"I never came back all the way" • Gillingham tells Telford about meeting his wife, Lidia, a native of Paraguay, in a hiking club in Colorado, where he lived for 16 years. He hikes above Skyline High every Saturday. In winter, the couple snowshoes.
But he feels like the war stunted his life, much as it did other veterans he meets at the George E. Wahlen Department of Veterans Affairs Medical Center in Salt Lake City. He goes there weekly for group therapy. "They just don't know where they fit in," he says.
He gets a small V.A. pension stemming from an anxiety disorder connected to his service.
He earned a degree in wildlife biology at USU but found that field wasn't for him. He later earned a geology degree, "but that didn't pan out, either."
The longest profession he ever had was as a high school science teacher, and that was no more than eight years.
"I spent a lot of time unemployed. There are a lot of things I never got around to doing. I never fathered a child," says Gillingham. "It seems things would have been different if I'd never gone over there. I never came back all the way."
Gillingham says he "chickened out" from dodging the draft; his own father, a World War II veteran, convinced him it was a bad idea.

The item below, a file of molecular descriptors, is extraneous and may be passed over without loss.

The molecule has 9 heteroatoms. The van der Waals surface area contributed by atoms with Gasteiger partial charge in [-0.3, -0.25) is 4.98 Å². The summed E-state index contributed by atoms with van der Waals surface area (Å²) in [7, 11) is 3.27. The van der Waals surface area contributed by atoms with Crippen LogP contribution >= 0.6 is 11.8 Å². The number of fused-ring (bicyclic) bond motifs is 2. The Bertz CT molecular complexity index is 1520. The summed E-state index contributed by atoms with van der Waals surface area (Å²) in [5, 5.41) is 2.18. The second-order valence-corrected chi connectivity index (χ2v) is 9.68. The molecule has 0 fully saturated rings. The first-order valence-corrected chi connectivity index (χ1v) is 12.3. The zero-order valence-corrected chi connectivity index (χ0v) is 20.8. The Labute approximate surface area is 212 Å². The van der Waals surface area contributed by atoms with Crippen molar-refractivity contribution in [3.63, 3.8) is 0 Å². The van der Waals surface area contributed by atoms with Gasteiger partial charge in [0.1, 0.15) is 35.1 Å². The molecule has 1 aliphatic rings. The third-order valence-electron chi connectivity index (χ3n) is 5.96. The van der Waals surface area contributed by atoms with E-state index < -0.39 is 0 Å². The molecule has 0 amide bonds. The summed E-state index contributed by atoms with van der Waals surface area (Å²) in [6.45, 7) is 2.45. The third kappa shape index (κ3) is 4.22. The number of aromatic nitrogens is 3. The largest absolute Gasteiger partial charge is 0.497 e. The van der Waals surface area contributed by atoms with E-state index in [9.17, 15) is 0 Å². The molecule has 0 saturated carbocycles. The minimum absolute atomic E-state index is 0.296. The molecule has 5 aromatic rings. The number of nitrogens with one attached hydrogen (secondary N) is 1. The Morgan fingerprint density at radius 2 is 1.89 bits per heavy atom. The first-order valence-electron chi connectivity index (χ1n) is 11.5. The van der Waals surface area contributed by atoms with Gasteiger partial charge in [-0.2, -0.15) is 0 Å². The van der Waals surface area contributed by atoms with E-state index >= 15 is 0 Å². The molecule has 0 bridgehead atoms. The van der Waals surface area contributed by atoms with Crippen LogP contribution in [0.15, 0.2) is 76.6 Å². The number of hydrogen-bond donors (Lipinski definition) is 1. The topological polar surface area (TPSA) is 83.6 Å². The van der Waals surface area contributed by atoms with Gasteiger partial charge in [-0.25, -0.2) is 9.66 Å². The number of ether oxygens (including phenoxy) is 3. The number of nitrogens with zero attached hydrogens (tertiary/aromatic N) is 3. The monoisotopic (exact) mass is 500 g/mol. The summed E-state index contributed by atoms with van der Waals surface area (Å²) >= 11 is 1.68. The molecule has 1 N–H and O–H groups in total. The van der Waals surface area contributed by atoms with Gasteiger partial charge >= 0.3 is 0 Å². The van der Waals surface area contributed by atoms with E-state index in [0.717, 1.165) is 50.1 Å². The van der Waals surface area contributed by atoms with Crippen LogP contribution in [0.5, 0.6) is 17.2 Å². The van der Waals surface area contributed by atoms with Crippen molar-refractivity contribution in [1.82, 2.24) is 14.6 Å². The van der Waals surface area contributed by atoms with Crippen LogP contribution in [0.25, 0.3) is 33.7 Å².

But even today, he regrets that he didn't persuade his friend, John, to desert the Marines and take refuge in Canada.
"He made the honorable decisions," Gillingham says. "But look what it cost him."
Find a photo?
The Vietnam Veterans Memorial Fund is seeking photos and memories of service members who died in Vietnam.
To submit online, follow the uploading directions at http://www.vvmf.org/submit_other.
To provide a photo by mail, print out the photo submission form from that website, and make an 8-by-10-inch copy of the photo at the highest quality possible with a glossy finish. Mail the envelope, noting that a photo is enclosed, to: Vietnam Veterans Memorial Fund, Attn: Call for Photos, 2600 Virginia Avenue, NW, Suite 104, Washington, D.C. 20037.
More information about how to add a photograph to the collection is available at 202-393-0090 or via email at firstname.lastname@example.org.
The Salt Lake Tribune also welcomes copies at email@example.com.
Utahns in Vietnam
See a gallery of photos of Utahns who lost their lives in the Vietnam War at http://www.sltrib.com.
Armed Forces Day
Vietnam veterans will be honored during an Armed Forces Day event from 2 to 4 p.m. on May 18.
Utah Gov. Gary Herbert will make comments in the Capitol Rotunda at 2 p.m.; an exhibit and reception in the Hall of Governors will run from 2:30 to 3:30 p.m. and a moment of silence will be observed at the Vietnam Memorial on the Capitol's west lawn at 3:45 p.m.
The event is co-sponsored by the Utah Department of Veteran Affairs and KUED.